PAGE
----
Women in tech statistics: The hard truths of an uphill battle

Despite national conversations about gender diversity in tech, women are still underrepresented, underpaid, and often discriminated against in the tech industry, numbers show.

Diversity is critical to IT performance. Diverse teams perform better, hire better talent, have more engaged members, and retain workers better than those that do not focus on diversity and inclusion, according to a 2020 report from McKinsey. Despite this, women remain widely underrepresented in IT roles.

 And the numbers back up this assertion, often in stark ways. Lack of representation for women in the IT industry can be attributed to a wide array of often interrelated factors, and its persistence has follow-on effects in terms of compensation, opportunity, and safety in the workplace. Companies that emphasize equity and inclusion, however, are making inroads when it comes to promoting the careers of women — and retaining them.

Statistics from the following 11 facets of IT careers, from pursuing a degree to navigating the workplace environment, paint a clear picture of the challenges women face in finding equal footing in a career in IT.

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The employment gap

Despite national conversations about the lack of diversity in tech, women are disproportionally missing out on the ongoing boom in IT jobs. While women make up 47% of all employed adults in the US, as of 2022, they hold only 28% of computing and mathematical roles, according to data from Zippia, with women identifying as Asian or Pacific Islander making up just 7% of the IT workforce and Black and Hispanic women accounting for 3% and 2%, respectively.

In fact, the ratio of women to men in tech roles has declined in the past 35 years, with half of women who go into tech dropping out by the age of 35, according to data from Accenture. The study attributes much of this decline to a lack of inclusivity for women in the industry. For women of color and lesbian, bisexual, and transgender (LBT) women, this lack of inclusivity plays an even larger factor. For example, 67% of women of color in less-inclusive college environments said they saw a “clear pathway from studying tech, engineering, or math to a related career,” compared to 79% of other women. When adjusted for more inclusive environments, that number jumps to 92%.

The promotion gap

Women also face more barriers to promotion and career growth. A 2022 report from McKinsey found that only 86 women are promoted to manager for every 100 men across every industry, but when isolated for tech, that number drops to 52 women for every 100 men. Women who work in more inclusive environments are 61% more likely to advance to management level, while that number jumps to 77% for women of color, according to data from Accenture. Men are even 15% more likely to get promoted to a management position when working in a more-inclusive environment.

The degree gap

According to data from the National Science Foundation, more women than ever are earning STEM degrees — and they are catching up to men in earning bachelor’s degrees in science and engineering (S&E) subjects. But isolated by field of study, women earned only 18% of computer science degrees at the bachelor level in 2021, having peaked at 37% in 1984, according to Zippia. Recent data from Accenture shows that as of 2022, only 25% of tech graduates are women, with a dropout rate of 37% for tech classes compared to just 30% for other programs.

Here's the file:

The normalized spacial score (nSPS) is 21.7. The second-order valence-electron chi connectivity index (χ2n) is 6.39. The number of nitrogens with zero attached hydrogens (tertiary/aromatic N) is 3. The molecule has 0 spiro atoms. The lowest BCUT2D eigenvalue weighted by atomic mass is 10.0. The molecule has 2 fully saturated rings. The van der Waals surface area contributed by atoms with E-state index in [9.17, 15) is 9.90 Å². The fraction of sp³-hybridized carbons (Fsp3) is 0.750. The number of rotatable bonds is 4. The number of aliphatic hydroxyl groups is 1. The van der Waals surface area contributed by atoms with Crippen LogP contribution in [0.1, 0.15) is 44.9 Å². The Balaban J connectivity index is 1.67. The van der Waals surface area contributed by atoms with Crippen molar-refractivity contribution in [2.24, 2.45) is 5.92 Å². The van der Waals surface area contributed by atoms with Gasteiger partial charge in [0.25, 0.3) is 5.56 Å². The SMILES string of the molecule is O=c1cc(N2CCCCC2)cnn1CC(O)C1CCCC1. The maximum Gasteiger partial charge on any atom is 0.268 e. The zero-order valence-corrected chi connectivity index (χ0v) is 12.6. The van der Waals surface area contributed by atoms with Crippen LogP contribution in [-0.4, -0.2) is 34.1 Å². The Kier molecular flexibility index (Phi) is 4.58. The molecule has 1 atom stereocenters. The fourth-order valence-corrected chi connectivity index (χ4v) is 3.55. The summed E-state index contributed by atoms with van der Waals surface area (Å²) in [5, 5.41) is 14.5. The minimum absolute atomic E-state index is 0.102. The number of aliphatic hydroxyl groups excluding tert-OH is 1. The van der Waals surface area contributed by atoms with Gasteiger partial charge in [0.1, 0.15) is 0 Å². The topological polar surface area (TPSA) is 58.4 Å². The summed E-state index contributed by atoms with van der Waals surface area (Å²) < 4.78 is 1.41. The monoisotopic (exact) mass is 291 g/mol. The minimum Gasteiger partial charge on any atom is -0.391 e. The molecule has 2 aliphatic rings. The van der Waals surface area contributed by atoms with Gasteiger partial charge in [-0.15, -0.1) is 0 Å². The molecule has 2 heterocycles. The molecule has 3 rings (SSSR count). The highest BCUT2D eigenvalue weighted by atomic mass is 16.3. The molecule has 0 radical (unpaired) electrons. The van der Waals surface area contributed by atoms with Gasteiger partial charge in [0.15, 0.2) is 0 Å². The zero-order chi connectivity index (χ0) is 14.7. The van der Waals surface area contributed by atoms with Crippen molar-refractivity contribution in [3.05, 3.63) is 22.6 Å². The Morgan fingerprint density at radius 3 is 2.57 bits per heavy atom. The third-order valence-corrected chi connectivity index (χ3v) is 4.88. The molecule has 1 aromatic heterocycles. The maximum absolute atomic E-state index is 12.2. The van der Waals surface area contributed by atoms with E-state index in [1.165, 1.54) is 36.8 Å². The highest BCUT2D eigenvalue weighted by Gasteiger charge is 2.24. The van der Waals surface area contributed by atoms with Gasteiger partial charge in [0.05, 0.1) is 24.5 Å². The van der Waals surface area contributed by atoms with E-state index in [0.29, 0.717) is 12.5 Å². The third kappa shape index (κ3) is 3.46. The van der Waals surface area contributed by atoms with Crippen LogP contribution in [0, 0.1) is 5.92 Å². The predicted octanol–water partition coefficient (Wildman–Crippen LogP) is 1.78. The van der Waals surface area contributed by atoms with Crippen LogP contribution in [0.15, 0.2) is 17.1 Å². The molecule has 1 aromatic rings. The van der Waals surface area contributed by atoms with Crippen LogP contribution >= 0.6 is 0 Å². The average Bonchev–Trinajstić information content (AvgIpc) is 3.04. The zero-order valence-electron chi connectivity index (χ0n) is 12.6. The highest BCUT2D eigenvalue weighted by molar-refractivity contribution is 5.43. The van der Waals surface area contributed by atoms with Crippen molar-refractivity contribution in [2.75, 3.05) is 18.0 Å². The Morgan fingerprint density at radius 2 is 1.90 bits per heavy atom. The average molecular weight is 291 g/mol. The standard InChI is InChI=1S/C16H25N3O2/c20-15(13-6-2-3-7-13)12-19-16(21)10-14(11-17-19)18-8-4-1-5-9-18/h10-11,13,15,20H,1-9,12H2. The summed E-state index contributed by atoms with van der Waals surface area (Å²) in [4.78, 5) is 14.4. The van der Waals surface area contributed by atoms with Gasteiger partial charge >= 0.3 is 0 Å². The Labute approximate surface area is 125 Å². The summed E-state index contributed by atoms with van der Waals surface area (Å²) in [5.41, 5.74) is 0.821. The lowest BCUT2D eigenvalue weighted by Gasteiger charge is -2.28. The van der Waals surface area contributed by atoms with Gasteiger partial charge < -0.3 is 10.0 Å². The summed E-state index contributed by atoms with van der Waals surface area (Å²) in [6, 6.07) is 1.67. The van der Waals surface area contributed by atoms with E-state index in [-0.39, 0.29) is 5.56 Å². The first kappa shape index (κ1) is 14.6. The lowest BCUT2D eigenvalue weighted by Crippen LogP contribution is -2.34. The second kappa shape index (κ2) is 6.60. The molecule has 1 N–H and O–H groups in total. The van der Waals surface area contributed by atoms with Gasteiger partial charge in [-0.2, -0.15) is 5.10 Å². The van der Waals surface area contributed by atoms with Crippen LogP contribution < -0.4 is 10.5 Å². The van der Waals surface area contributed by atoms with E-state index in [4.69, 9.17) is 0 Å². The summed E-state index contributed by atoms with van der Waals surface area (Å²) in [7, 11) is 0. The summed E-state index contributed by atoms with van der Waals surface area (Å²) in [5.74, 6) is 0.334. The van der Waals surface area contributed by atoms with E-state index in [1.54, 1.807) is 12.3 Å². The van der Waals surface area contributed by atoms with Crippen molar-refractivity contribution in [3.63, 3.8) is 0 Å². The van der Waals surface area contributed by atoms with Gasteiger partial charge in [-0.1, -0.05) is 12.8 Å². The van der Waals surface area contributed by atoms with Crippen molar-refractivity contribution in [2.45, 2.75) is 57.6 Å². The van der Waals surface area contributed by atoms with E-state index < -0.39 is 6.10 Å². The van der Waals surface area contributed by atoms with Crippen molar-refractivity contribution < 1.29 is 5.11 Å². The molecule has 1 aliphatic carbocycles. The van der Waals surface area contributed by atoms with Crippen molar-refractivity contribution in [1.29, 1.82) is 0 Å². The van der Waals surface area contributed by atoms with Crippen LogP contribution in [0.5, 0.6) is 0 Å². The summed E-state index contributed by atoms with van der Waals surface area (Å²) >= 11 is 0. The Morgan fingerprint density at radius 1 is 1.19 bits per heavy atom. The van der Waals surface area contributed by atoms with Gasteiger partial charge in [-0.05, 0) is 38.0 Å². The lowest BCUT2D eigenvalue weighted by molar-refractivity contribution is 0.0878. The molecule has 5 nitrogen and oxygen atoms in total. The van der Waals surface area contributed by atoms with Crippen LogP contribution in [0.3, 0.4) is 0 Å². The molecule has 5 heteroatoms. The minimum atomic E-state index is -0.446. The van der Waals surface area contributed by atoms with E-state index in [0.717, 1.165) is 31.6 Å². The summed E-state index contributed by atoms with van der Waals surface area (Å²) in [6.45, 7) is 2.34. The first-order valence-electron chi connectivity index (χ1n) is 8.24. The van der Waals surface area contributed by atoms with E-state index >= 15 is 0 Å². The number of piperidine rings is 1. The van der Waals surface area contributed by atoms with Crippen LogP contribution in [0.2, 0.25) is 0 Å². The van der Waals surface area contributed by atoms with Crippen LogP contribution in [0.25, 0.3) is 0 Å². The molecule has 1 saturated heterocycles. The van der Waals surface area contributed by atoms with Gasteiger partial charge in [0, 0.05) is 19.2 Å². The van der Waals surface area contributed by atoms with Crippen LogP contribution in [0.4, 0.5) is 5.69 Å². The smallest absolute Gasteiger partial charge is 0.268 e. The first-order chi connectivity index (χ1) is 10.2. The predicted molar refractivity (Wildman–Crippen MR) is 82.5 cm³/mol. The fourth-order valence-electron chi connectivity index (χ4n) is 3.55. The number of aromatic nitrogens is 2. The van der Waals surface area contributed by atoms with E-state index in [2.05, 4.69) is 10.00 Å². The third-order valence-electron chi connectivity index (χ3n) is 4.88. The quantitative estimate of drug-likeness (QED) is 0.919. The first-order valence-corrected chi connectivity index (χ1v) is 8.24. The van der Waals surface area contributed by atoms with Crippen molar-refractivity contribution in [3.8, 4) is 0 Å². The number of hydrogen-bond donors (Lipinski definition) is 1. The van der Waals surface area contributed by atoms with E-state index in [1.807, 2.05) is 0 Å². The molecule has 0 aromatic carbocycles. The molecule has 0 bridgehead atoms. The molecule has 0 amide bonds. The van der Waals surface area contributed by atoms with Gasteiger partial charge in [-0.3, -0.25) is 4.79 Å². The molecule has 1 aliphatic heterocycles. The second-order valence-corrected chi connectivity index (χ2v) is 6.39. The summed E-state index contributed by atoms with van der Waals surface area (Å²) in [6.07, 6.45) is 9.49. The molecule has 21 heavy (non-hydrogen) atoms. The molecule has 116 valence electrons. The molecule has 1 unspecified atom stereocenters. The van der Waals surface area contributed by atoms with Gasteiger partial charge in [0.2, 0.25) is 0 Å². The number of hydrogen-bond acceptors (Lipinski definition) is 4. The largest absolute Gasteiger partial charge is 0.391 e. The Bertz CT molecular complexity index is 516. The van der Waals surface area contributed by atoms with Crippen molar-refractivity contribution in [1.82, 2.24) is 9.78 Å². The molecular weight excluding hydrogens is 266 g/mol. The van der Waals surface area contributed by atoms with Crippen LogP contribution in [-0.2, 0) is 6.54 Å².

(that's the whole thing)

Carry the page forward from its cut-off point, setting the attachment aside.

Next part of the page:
Still, while women are less represented in undergrad CS departments, those who do pursue computer science degrees are more likely to pursue an advanced degree, with the percentage of master’s degrees in computer science earned by women rising to 31% in 2016, up from 28% in 1997.

The retention gap

Once a diploma is earned, the real work begins, and here the numbers for women in tech are even more troubling. Only 38% of women who majored in computer science are working in the field compared to 53% of men, according to data from the National Science Foundation. This is a consistent trend that has been dubbed a “leaky pipeline,” where it’s difficult to retain women in STEM jobs once they’ve graduated with a STEM degree.

Oftentimes, retention is a factor of workplace culture and inclusivity. It’s one thing to recruit women for IT roles, but organizations must be inclusive to get women to stay. Unfortunately, leaders and employees differing widely in how they perceive a company’s inclusivity, according to Accenture, which reported that 68% of leaders feel they have created “empowering environments where people have a sense of belonging,” while only 36% of employees agree. Accenture estimates that if every company were on par with the top 20% of companies in the study in terms of inclusivity, the annual attrition rate of women in tech could drop as much as 70%.

Workplace culture gap

Workplace culture also plays a role in women’s uphill battle in IT. According to a Pew Research Center report, 50% of women said they had experienced gender discrimination at work, while only 19% of men said the same. The numbers were even higher for women with a postgraduate degree (62%), working in computer jobs (74%), or in male-dominated workplaces (78%). When asked whether their gender made it harder to succeed at work, 20% of women said yes and 36% said sexual harassment is a problem in their workplace.

In addition to increasing the likelihood of gender-related discrimination against women, male-dominated workplaces pay less attention to gender diversity (43%) and cause women to feel a need to prove themselves all or some of the time (79%), according to Pew’s research. As a comparison, only 44% of women working in environments with a better gender-diversity balance said they experienced gender-related discrimination at work, 15% felt their organization paid “too little” attention to gender diversity, and 52% said they felt a need to prove themselves.

The representation gap

A lack of representation for women in tech can hinder a woman’s ability to succeed in the industry. It can put limits on their opportunities for mentorship and sponsorship and can foster “unconscious gender bias in company culture,” leaving many women “without a clear path forward,” according to a report from TrustRadius, which found that 72% of women in tech report being outnumbered by men in business meetings by a ratio of at least 2:1, while 26% report being outnumbered by 5:1 or more.